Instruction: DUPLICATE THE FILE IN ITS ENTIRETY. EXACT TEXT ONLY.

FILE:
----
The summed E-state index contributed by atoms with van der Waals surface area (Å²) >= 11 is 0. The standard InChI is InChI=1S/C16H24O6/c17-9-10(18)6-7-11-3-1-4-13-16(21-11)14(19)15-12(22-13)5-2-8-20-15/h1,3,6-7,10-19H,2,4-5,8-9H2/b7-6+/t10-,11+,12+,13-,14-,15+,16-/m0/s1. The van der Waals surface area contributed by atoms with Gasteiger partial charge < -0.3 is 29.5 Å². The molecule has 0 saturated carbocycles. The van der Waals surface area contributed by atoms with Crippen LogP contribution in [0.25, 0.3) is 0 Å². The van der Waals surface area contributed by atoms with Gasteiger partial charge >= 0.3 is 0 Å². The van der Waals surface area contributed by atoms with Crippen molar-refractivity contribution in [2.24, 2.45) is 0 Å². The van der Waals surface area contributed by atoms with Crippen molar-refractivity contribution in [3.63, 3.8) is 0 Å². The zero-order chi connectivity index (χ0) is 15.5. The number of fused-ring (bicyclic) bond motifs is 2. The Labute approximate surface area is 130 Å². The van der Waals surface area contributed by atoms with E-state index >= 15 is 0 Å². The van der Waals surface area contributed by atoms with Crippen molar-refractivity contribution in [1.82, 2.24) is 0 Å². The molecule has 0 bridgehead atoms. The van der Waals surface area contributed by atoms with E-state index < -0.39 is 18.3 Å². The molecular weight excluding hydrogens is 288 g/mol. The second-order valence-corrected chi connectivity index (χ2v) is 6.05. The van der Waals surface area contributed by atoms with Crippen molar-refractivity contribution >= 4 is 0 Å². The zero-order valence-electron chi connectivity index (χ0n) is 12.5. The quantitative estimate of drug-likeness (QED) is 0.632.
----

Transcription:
The summed E-state index contributed by atoms with van der Waals surface area (Å²) >= 11 is 0. The standard InChI is InChI=1S/C16H24O6/c17-9-10(18)6-7-11-3-1-4-13-16(21-11)14(19)15-12(22-13)5-2-8-20-15/h1,3,6-7,10-19H,2,4-5,8-9H2/b7-6+/t10-,11+,12+,13-,14-,15+,16-/m0/s1. The van der Waals surface area contributed by atoms with Gasteiger partial charge < -0.3 is 29.5 Å². The molecule has 0 saturated carbocycles. The van der Waals surface area contributed by atoms with Crippen LogP contribution in [0.25, 0.3) is 0 Å². The van der Waals surface area contributed by atoms with Gasteiger partial charge >= 0.3 is 0 Å². The van der Waals surface area contributed by atoms with Crippen molar-refractivity contribution in [2.24, 2.45) is 0 Å². The van der Waals surface area contributed by atoms with Crippen molar-refractivity contribution in [3.63, 3.8) is 0 Å². The zero-order chi connectivity index (χ0) is 15.5. The number of fused-ring (bicyclic) bond motifs is 2. The Labute approximate surface area is 130 Å². The van der Waals surface area contributed by atoms with E-state index >= 15 is 0 Å². The van der Waals surface area contributed by atoms with Crippen molar-refractivity contribution in [1.82, 2.24) is 0 Å². The molecule has 0 bridgehead atoms. The van der Waals surface area contributed by atoms with E-state index < -0.39 is 18.3 Å². The molecular weight excluding hydrogens is 288 g/mol. The second-order valence-corrected chi connectivity index (χ2v) is 6.05. The van der Waals surface area contributed by atoms with Crippen molar-refractivity contribution >= 4 is 0 Å². The zero-order valence-electron chi connectivity index (χ0n) is 12.5. The quantitative estimate of drug-likeness (QED) is 0.632.